It was a few months back when I read that the New York Times was going to start selling advertising on its front page. I guess I read it wrong. There was advertising in a strange place in Monday's NYT but it was on the front of the Business Section and NBC was the 'client.' At least that's what it looked like to me. Of course that's just my opinion.
Opinions as it turns out carry allot of weight these days in the 'news' business. The first 'ad' for NBC in the Times dealt with CNBC. As cable ventures go, and relative to it's own ratings history, these are halcyon days for the business channel. In terms of total TV viewing, 282,000 homes, which is what CNBC has averaged in the first two months of the year, aren't many. But in the fractured world of cable television and at this particular time, with the economy circling the drain, it's significant.
CNBC has always been the 'home' team television outlet, and the 'home' team is Wall Street. If the 'Streeters' do well, lots of people watch. If the 'home' team is a loser, not so much. To stem this up and down tide , this one time forgotten child of the NBC 'family' has finally succumbed to that bastion of cable news--opinion. Up until recently the 'opinion-miesters' on the channel, the likes of Jim Cramer and Larry Kudlow, were kept at arms length, on the fringes of the business day coverage. You know what you're getting with Larry and Jim (well sort of--someone probably should ask Cramer why he 'disappeared' from CNBC's air in the early days--and if Larry is 'praying' about running for the Senate shouldn't he be 'praying' off the air?) In other words--caveat emptor-if you're buying stocks based on what Cramer and Kudlow are telling you--shame on you.
But these days not only are Jim and Larry popping up in coverage during market hours, and elsewhere on NBC owned properties as 'experts', but so are all those boxes. How many cubes can you get on the screen at once with everyone talking at the same time? It looks like a goofy version of the Muppet Show. How many 'voices' can you listen to at once--and should the 'anchors' and 'reporters' be expressing opinions? Where does fact end and fiction begin?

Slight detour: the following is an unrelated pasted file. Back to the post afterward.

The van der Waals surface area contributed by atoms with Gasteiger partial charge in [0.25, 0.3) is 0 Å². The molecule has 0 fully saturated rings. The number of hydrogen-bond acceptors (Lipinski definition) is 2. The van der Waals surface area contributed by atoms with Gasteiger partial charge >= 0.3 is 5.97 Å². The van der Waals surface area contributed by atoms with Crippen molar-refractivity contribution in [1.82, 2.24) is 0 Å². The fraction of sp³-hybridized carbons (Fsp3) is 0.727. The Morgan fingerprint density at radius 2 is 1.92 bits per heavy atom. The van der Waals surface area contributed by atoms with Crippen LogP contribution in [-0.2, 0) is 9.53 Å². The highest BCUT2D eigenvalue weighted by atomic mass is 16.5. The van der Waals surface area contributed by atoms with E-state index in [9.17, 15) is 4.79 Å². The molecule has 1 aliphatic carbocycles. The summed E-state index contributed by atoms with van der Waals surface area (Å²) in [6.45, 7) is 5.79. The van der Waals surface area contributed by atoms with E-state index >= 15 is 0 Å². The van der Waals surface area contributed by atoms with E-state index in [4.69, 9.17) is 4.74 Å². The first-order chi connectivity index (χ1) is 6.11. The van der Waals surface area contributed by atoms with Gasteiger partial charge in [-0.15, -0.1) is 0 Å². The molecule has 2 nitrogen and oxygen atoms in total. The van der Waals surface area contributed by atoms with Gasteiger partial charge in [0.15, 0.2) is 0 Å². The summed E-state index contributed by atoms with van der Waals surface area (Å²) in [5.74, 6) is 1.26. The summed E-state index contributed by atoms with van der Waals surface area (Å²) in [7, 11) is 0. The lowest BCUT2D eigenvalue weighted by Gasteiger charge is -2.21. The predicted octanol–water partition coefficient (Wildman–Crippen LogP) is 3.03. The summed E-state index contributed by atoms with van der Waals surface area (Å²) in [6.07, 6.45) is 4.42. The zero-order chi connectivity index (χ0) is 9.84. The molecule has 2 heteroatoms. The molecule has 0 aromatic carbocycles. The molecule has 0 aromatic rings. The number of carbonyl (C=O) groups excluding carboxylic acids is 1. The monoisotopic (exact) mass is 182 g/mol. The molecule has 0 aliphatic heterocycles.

Speaking of fiction. An hour of Nightly News every night? That little nugget was in the second NBC 'ad', just below the CNBC one. NBC News President Steve Capus quoted as saying that NBC is '..postioned..' to be the first network to expand to a full hour newscast. No timetable. No Mas!
This brought about by the relatively strong ratings and revenue performance of the news division. Turns out that even with all the talk about the 'death' of television news, over 25 million people a night still tune in to the three network broadcasts to see what's going on. Hmmm, 25 million people, should be some money in there somewhere. The problem has been that the current network management, at all levels, right down to the local stations, hasn't been innovative enough to figure out how to get it. A group that came to maturity during the '..turn on the transmitter and the money comes out..' era of broadcasting has been stymied by the growth of the Internet and the audience division created by cable. So when times get a little flush the answer is---an hour of Nightly nightly? And what will that hour of 'Nightly' be filled with exactly? Aren't news divisions shrinking? Haven't news people been calved in droves? Isn't there talk of 'sharing' resources with competitors? I've got it! How about ten little boxes with everyone talking at once? Hey, Cramer and Kudlow still have some empty slots available.
The bright spot in the 'ads' was the talk about profits. Apparently both the news division and CNBC are making them. Which is good to hear with unemployment in journalism so high. If Nightly goes to an hour a night, and CNBC keeps growing more and more popular, there will be jobs for the taking! But before you run over with your resume, I'd call first. That's just my opinion.
Mike Hegedus is currently Executive Producer for The McKinley Reserve Media Group. Previously he served as Sr. Features Correspondent for CNBC for nearly 11 years.
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